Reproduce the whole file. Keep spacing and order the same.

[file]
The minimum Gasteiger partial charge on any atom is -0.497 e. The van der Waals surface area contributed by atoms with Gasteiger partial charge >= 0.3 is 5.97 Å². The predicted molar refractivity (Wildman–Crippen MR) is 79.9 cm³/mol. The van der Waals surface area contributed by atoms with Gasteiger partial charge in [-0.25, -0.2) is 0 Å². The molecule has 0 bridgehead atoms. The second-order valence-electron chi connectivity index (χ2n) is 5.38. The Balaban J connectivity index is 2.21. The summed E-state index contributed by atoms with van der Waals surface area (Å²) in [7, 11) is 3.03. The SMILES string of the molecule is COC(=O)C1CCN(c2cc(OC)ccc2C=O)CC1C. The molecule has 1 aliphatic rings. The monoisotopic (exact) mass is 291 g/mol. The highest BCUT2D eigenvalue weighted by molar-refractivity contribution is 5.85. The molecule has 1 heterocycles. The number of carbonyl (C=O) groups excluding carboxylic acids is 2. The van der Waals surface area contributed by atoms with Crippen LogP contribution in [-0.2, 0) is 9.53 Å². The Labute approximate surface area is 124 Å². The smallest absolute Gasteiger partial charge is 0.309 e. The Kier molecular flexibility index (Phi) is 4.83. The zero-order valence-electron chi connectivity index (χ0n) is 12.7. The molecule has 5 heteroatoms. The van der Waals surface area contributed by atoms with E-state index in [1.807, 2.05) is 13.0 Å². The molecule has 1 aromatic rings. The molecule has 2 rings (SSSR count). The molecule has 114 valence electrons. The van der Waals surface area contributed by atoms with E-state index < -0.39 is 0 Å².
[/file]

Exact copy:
The minimum Gasteiger partial charge on any atom is -0.497 e. The van der Waals surface area contributed by atoms with Gasteiger partial charge >= 0.3 is 5.97 Å². The predicted molar refractivity (Wildman–Crippen MR) is 79.9 cm³/mol. The van der Waals surface area contributed by atoms with Gasteiger partial charge in [-0.25, -0.2) is 0 Å². The molecule has 0 bridgehead atoms. The second-order valence-electron chi connectivity index (χ2n) is 5.38. The Balaban J connectivity index is 2.21. The summed E-state index contributed by atoms with van der Waals surface area (Å²) in [7, 11) is 3.03. The SMILES string of the molecule is COC(=O)C1CCN(c2cc(OC)ccc2C=O)CC1C. The molecule has 1 aliphatic rings. The monoisotopic (exact) mass is 291 g/mol. The highest BCUT2D eigenvalue weighted by molar-refractivity contribution is 5.85. The molecule has 1 heterocycles. The number of carbonyl (C=O) groups excluding carboxylic acids is 2. The van der Waals surface area contributed by atoms with Crippen LogP contribution in [-0.2, 0) is 9.53 Å². The Labute approximate surface area is 124 Å². The smallest absolute Gasteiger partial charge is 0.309 e. The Kier molecular flexibility index (Phi) is 4.83. The zero-order valence-electron chi connectivity index (χ0n) is 12.7. The molecule has 5 heteroatoms. The van der Waals surface area contributed by atoms with E-state index in [1.807, 2.05) is 13.0 Å². The molecule has 1 aromatic rings. The molecule has 2 rings (SSSR count). The molecule has 114 valence electrons. The van der Waals surface area contributed by atoms with E-state index < -0.39 is 0 Å².